I used to post on Facebook, but I left FB in March because it was making me miserable, so this could be a place to share what thoughts I have. I have certain idiosyncratic interests that not many share: eyesight improvement and recovery from emotional trauma, for example. Maybe I could share some insights from the Frauenfeld Method (http://www.frauenfeldclinic.com) or Waking The Tiger by Peter Levine. I also took a fascinating MOOC recently about Communication Science, and learned about Roman Jakobson's functions of language and other models. I'm about to take another MOOC, about Models, if any of you are interested in joining me virtually:
Current Mood: okay
October 4th, 2014
|01:07 pm - Shutting down this journal?|
This journal doesn't play much role in my life anymore. Don't know too many people on here anymore, so there are no comments back and forth.
Maybe it's time to shut 'er down.
Online has been an interesting experiment which took up many years of my life. At the moment it is not giving me much joy, though, so I'm sticking with face-to-face friends.
If you are still following this journal and want to stay in touch, comment with your e-mail address and I'll e-mail you.
October 1st, 2014
|04:26 pm - Wondering if I can be creative anymore|
Hi everyone. I hope you're doing well. I know it's been a while since we talked on here.
I'm trying to work on a short story I started in 2005. When I read through it, I am struck by how fluidly I wrote, by how non-cliche the sentences and expressions are, and how the story moves. I'm trying to recreate that same sense now, and it is very difficult.
I'm again wondering if I am creatively blocked and verbally stymied because of being on psych drugs. At the moment I'm transitioning from Seroquel (262.5 mg) to Ziprasidone (Geodon/Zeldox, 40 mg), hoping to lose weight.
Ever since I was first medicated (not of my own free will), I've felt dulled, dampened. Life just isn't as interesting. I feel less enthusiasm for writing than I used to, and it's much harder to have ideas. Yet at the same time people find me better to be around, and I have been able to hold down a job and sort of find a niche (Museum work) that I can occupy.
I'm bringing the short story to a writing group tonight, so we'll see what they think about the part I've been working on today.
I've almost abandoned my creative ambitions. I don't have "fun" writing anymore, but then not much is "fun" anyways. Maybe it's just too hard, with these substances. Or maybe I was never as creative as I used to hope I was. I don't know what to think. All I know is that I feel blocked almost all the time.
WIll this get better? Guess it depends if it's psychological or pharmacological. It's hard to speculate. Psychological trauma can cause a feeling of being shut down. My current therapy is very much about healing trauma, but you can't heal what you can't feel. The Ziprasidone dose should be equivalent to 200 mg Seroquel, so we'll see if that gives me better access to feelings. But it will still take a few months to get off the Seroquel.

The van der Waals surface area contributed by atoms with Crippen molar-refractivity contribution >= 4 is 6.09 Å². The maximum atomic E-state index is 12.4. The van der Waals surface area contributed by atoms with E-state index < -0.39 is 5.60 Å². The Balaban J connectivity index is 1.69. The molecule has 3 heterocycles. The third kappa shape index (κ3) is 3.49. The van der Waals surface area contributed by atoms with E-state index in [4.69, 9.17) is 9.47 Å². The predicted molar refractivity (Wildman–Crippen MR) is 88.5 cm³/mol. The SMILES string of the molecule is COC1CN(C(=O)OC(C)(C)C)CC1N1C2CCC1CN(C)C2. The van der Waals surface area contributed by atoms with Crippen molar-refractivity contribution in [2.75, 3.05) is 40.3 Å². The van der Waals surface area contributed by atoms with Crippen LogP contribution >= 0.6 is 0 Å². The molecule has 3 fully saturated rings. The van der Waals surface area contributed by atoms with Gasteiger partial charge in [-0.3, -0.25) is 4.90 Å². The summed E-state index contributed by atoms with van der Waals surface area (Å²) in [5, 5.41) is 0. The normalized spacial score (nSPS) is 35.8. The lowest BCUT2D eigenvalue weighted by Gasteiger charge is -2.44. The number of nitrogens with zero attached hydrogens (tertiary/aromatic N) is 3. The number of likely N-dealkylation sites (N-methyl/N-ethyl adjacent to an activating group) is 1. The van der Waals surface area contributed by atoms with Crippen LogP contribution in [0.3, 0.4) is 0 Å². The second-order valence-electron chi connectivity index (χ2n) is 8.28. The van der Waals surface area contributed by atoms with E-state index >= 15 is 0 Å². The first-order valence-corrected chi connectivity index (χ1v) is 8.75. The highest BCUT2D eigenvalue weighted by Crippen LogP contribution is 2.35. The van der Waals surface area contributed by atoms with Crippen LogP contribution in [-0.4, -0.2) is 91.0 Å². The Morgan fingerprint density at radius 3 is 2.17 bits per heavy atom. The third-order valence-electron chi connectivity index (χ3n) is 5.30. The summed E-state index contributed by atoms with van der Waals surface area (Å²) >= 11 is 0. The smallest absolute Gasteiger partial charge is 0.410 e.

Current Mood: blocked
June 1st, 2014
|11:24 pm - Holding back and pushing out|
I've been seeing a counselor since last September. Almost every time I see her, the same theme comes up.
I feel powerless. Then she tells me to tighten my muscles and push down, or push against something, and to remind myself that I am strong.
I've had a hard time internalizing this advice, often not really going with the action fully, or not thinking about my own strength. Maybe because deep down I have felt helpless.
But now it's starting to make some sense. I shut down because so much happened that I couldn't fight against (vicious bullying as a kid, then, later, hospital trips). Then that energy got "frozen" in me.
People sometimes confuse being shut down ("freeze" in fight/flight/freeze) with being relaxed. Trauma shuts you down, while relaxing/recovery is opening up. The world becomes less narrow, and sensations and impressions can actually sink in. You feel more alive. On the other hand, perpetual trauma is like being in the worst deep freeze possible. I don't feel anything in that state - myself and the world are distant and have no impact emotionally. Some call that "state" depression, while some recognize it as a trauma reaction.
I've noticed I put a ceiling on my effort. It's a habit I started a long time ago. I'll convince myself that I can only do so much, and that much is a tiny amount. It's like I imagine I have the muscular power of a 2-year old, when I actually have an adult body in my mid-30s that is capable of quite a bit. When I exert myself, though, I tend to "shut down" emotionally at a certain point because I have uncomfortable feelings. I get overwhelmed with the sense of "I can't", or I don't like how intense I feel. I tend to avoid intensity in my emotional reactions. Another long-term habit.
Lately I've been "gritting" against those uncomfortable feelings, pushing myself to move, to put everything into what I'm doing.
I don't believe that forceful, robotic effort is the answer, though. The acting has to be wholehearted - I have to allow myself to engage in something fully, to push out, to counteract the tendency to pull in and stay protected. (Ironically, my "mental health"-themed screenplay is called Turtles.) It's that whole-hearted, energetic push into life that will propel me out and forward, thawing my emotional core.
I have memories of all those years as a kid when I would go to a party or hang out with people, and I would just hang back. I would not participate, not dance, not get excited. Like some part of me thought everything was dumb and refused. Well, fast-forward to life as an adult, and that kind of habit can morph into a serious reservedness that is no longer enjoyable. In the old days, being alone meant connecting with books. Nowadays, I need something different.